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Comms: why are you making them do it?

Comms: why are you making them do it?

Nicola Hopes

29 June 2021

As you may know, I’m doing some research into how change is, well, changing and in a recent interview something really struck a chord with me:

“In the past our programme comms was always criticised. We felt we could never do enough. We had all the technical capability to deliver but we just weren’t engaging people... until we realised that project managers aren’t always great at comms, so why are we making them do it!?”

It sounded like such a familiar story.

We assume that those leading change (sponsors, programme / project managers, product owners) know their topic so well that if we put them in front of a town hall or Teams audience, they’ll nail it right?

Wrong.

If you think about what the average person needs out of comms:
1. Does this excite me?
2. What does this mean?
3. How does this affect me?
… you don’t actually need lots of detail, you just need to be engaging.

Research from McKinsey and Company shows that 70% of all transformations fail – and not communicating a powerful vision is a key contributing factor.

Ouch.

So, while we’re worrying about plans, costs, benefits and risks we’re overlooking this key enabler to our success.

Reach for the bat phone

So, how to improve this critical part of making change stick?

Based on my experience, here are some tried and tested ways to up your change comms game. Here goes…

1. Let the experts be expert

In the example above, the Director in charge of change re-designed her team to include those with people and comms skills and created the role of a change comms specialist.

That specialist gets up in the morning thinking about how to engage people in change – I like to think they sprinkle comms fairy dust over their porridge, but I may have seen too many animated movies!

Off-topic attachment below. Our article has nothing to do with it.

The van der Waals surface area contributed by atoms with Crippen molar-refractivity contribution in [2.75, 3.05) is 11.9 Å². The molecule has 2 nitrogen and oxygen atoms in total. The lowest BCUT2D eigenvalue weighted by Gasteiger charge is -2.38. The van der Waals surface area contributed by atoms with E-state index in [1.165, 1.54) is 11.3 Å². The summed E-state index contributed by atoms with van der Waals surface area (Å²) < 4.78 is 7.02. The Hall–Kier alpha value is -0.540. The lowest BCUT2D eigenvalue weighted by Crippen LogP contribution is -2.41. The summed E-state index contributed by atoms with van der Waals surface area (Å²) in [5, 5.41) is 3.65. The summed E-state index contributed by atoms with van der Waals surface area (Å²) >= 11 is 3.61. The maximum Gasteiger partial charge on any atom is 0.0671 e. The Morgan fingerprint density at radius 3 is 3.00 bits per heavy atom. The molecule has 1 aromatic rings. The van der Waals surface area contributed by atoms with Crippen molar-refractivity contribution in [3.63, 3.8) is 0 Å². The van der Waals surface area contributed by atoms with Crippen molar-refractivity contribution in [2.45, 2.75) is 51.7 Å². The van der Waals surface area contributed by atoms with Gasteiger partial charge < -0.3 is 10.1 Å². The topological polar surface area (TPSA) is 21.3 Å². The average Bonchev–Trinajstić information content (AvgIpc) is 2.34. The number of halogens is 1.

Not all change leaders have the budget or mandate to do that… but you can find the people who are natural communicators, those who are the first to volunteer for team meetings and socials, the people who have others’ ear.

These are the natural change agents who make people listen. Second them in – even if you have to cross their palm with silver!

2. Who’s the stuffed shirt?

When it comes to engagement in change, local is best.

Anyone who has swanned over from head office to an operational part of an organisation and tried to talk to them about the ‘exciting’ thing you’re up will back me up here. Blank faces are about the best you can hope for. Some may just laugh in your face.

Answer = outsource it.

Find the people who talk their language. Who get their culture. Who can translate the beautiful slide pack you’ve produced into the two sentences they really care about.

More impact. More engagement.

3. Ask them if it’s working

Again, in the previous example – having created a change comms expert, they now include 3 questions on the change programme in their regular pulse survey. The feedback is overwhelmingly positive. But if it wasn’t they’d know quickly and be able to fix it.

You may not need a formal survey, you can select a sample of people from different divisions, you can run focus groups in teams…but you do need to ask the users of the change what’s working, what’s not working and what they understand.

If they don’t get it, they don’t use it.

4. Bore yourself stupid

Once your comms magician has set out the key messages about your vision, use them as the anchor point every time you talk about it – because your audience all have day jobs and they’ve forgotten what you said last time.

In summary, as John Powell said: “Communication works for those who work at it”. He’s right. But let’s make that work smart.

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